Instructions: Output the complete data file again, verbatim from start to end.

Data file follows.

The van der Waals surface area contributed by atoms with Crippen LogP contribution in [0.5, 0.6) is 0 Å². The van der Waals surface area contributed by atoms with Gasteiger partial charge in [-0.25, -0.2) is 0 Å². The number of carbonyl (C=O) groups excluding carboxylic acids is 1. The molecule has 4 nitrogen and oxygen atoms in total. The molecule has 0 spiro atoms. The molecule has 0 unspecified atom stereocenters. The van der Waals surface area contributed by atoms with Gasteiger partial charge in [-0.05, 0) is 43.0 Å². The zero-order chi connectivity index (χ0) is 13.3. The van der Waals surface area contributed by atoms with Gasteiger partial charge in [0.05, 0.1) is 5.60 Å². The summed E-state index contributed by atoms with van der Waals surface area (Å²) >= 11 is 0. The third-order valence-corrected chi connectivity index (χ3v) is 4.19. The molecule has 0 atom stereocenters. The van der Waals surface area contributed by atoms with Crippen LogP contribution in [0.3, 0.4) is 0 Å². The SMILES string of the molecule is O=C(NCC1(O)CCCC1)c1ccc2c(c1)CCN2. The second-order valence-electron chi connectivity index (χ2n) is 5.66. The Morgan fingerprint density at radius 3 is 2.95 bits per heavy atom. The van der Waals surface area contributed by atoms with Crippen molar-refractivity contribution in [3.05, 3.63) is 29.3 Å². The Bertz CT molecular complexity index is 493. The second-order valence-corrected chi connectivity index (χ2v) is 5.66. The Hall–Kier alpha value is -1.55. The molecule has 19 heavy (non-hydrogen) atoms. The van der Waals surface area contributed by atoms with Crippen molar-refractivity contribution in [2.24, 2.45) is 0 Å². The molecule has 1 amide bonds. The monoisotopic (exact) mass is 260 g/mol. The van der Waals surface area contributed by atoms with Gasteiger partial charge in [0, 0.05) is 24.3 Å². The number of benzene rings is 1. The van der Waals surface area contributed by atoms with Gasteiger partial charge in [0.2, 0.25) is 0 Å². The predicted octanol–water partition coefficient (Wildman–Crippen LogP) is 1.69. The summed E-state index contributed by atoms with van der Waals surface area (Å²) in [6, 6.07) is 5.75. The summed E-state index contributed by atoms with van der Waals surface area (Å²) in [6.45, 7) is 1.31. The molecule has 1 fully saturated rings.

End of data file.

The van der Waals surface area contributed by atoms with Crippen LogP contribution in [0.5, 0.6) is 0 Å². The van der Waals surface area contributed by atoms with Gasteiger partial charge in [-0.25, -0.2) is 0 Å². The number of carbonyl (C=O) groups excluding carboxylic acids is 1. The molecule has 4 nitrogen and oxygen atoms in total. The molecule has 0 spiro atoms. The molecule has 0 unspecified atom stereocenters. The van der Waals surface area contributed by atoms with Gasteiger partial charge in [-0.05, 0) is 43.0 Å². The zero-order chi connectivity index (χ0) is 13.3. The van der Waals surface area contributed by atoms with Gasteiger partial charge in [0.05, 0.1) is 5.60 Å². The summed E-state index contributed by atoms with van der Waals surface area (Å²) >= 11 is 0. The third-order valence-corrected chi connectivity index (χ3v) is 4.19. The molecule has 0 atom stereocenters. The van der Waals surface area contributed by atoms with Crippen LogP contribution in [0.3, 0.4) is 0 Å². The SMILES string of the molecule is O=C(NCC1(O)CCCC1)c1ccc2c(c1)CCN2. The second-order valence-electron chi connectivity index (χ2n) is 5.66. The Morgan fingerprint density at radius 3 is 2.95 bits per heavy atom. The van der Waals surface area contributed by atoms with Crippen molar-refractivity contribution in [3.05, 3.63) is 29.3 Å². The Bertz CT molecular complexity index is 493. The second-order valence-corrected chi connectivity index (χ2v) is 5.66. The Hall–Kier alpha value is -1.55. The molecule has 19 heavy (non-hydrogen) atoms. The van der Waals surface area contributed by atoms with Crippen molar-refractivity contribution in [2.24, 2.45) is 0 Å². The molecule has 1 amide bonds. The monoisotopic (exact) mass is 260 g/mol. The van der Waals surface area contributed by atoms with Gasteiger partial charge in [0, 0.05) is 24.3 Å². The number of benzene rings is 1. The van der Waals surface area contributed by atoms with Gasteiger partial charge in [0.2, 0.25) is 0 Å². The predicted octanol–water partition coefficient (Wildman–Crippen LogP) is 1.69. The summed E-state index contributed by atoms with van der Waals surface area (Å²) in [6, 6.07) is 5.75. The summed E-state index contributed by atoms with van der Waals surface area (Å²) in [6.45, 7) is 1.31. The molecule has 1 fully saturated rings.